Gloucester Twp. considers proposals for solar field
By MEG HUELSMAN • Courier-Post Staff • May 8, 2008
Competing plans for the Superfund site could cost the township anywhere from $16 million to nothing.
For township officials, adoption of a plan could translate into a new, constant source of revenue to ease the township's ongoing financial crunch caused by inflating costs and continuous funding cuts from the state. It also could provide a source of cheap electricity and turn the landfill into a revenue-producing entity.
"I'm so frustrated," Mayor Cindy Rau-Hatton said during a telephone interview Tuesday. "We just cannot lose this opportunity. We should have already leased the property so we could have that revenue coming in. Each day is a potential loss for us."
A subcommittee formed to explore the possibility of solar energy at GEMS Landfill has heard three presentations since April from interested companies.
Ray Angelini Inc. of Washington Township, suggested installing long racks of solar panels, called a solar field, atop the cap, similar to projects across the East Coast that convert the sun's rays into electricity. The plan, estimated to cost the township about $16 million, would entail the township hiring the firm to install and maintain the panels.
Weeks later, Washington, D.C.-based renewable energy consultant Dale Barnhard of MIUS LLC introduced a plan to lease the property and pursue the necessary state and federal permits to install a $40 million solar array. That cost would be absorbed by the energy company.
On Monday, Keith Peltzman of Allco Renewable Energy Group based in New York, presented a nearly identical plan. The company wants to lease the polluted property from the township and install long racks of solar panels atop the landfill. The plan, he said, would cost the township nothing.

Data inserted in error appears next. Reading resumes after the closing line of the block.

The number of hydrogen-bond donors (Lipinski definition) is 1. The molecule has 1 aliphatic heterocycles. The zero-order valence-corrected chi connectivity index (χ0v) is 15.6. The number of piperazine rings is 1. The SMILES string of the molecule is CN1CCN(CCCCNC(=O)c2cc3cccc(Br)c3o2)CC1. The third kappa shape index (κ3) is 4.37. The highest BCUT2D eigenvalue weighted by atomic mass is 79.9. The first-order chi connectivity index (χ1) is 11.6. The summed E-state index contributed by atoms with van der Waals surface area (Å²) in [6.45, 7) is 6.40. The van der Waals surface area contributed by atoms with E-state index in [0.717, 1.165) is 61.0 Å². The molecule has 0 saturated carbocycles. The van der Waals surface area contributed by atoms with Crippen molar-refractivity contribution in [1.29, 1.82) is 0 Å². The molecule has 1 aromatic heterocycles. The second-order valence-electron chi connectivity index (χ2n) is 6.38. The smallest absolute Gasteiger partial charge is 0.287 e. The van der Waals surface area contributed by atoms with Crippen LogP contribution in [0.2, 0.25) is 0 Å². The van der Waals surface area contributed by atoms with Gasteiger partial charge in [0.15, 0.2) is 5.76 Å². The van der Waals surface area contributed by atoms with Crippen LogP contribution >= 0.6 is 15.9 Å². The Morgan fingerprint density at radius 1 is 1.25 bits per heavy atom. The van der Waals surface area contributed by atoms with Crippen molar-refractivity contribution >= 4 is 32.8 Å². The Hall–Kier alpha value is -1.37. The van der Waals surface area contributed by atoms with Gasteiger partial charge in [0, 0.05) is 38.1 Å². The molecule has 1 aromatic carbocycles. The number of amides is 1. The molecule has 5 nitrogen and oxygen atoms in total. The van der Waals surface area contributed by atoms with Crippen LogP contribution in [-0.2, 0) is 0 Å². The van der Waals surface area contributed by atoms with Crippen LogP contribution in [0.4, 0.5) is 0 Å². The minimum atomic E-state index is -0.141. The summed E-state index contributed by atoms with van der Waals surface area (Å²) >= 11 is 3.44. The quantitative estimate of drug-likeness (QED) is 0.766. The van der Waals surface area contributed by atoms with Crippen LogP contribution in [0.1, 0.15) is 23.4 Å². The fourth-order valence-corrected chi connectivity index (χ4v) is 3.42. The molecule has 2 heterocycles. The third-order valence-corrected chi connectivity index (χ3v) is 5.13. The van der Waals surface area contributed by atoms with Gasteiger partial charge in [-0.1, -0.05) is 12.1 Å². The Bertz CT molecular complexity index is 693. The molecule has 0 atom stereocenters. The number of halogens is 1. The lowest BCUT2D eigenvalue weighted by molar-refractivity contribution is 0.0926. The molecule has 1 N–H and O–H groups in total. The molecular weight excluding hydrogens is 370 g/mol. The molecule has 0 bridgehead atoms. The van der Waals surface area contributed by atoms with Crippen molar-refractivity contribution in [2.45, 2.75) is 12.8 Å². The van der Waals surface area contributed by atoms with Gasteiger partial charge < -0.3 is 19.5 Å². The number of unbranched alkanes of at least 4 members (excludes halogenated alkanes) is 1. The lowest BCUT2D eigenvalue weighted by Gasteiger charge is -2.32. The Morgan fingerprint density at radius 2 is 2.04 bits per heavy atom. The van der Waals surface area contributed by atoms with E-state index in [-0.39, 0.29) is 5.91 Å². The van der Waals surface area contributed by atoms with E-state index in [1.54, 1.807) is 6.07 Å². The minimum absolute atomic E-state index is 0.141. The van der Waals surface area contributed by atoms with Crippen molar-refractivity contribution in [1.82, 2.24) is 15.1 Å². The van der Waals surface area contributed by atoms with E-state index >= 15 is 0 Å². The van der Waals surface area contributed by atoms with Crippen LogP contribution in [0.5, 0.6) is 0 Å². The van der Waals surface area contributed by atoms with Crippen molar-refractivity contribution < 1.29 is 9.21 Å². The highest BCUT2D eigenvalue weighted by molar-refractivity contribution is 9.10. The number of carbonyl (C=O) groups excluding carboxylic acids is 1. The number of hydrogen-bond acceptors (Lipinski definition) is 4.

"You're not going to build houses or turn it into a shopping mall," said the company's managing director Chris Whitman. "We're very interested, but we're waiting from feedback from the township."
Regardless of the growing interest in the site, however, officials have yet to sign an agreement, lease the land, draft a request for proposals or make any concrete decisions that would move the project from a theoretical proposition to a sealed agreement.
"I just feel like we're losing this opportunity," Rau-Hatton said.
The subcommittee, which consists of current and former council members, the township solicitor and a handful of residents, continues to explore the idea, but just drafting the RFP requires an extensive amount of logistical information. By law, the contract must go to the lowest bidder so the RFP must be very specific.
Further legal issues stem from an agreement among the U.S. Environmental Protection Agency, the state Department of Environmental Protection, the township and the dozens of municipalities across New Jersey and Pennsylvania who dumped waste into the landfill.
A fund, created as part of a court-ordered settlement to maintain the landfill, is overseen by five trustees -- one of which is the township -- who must approve any plan to install solar panels.
As a final obstacle, the clock is ticking. Currently, the state Board of Public Utilities offers grants to encourage private and public entities to pursue renewable energy technologies. By Dec. 31, the grants will stop and utility companies will pay solar generators in renewable energy credits after the facilities are built.
"We just can't let this pass us by," said former councilman Gene Lawrence, who has taken the lead on the committee. "This is a golden opportunity."
Council president Glen Bianchini did not return messages for comment. Reach Meg Huelsman at (856) 251-3345 or email@example.com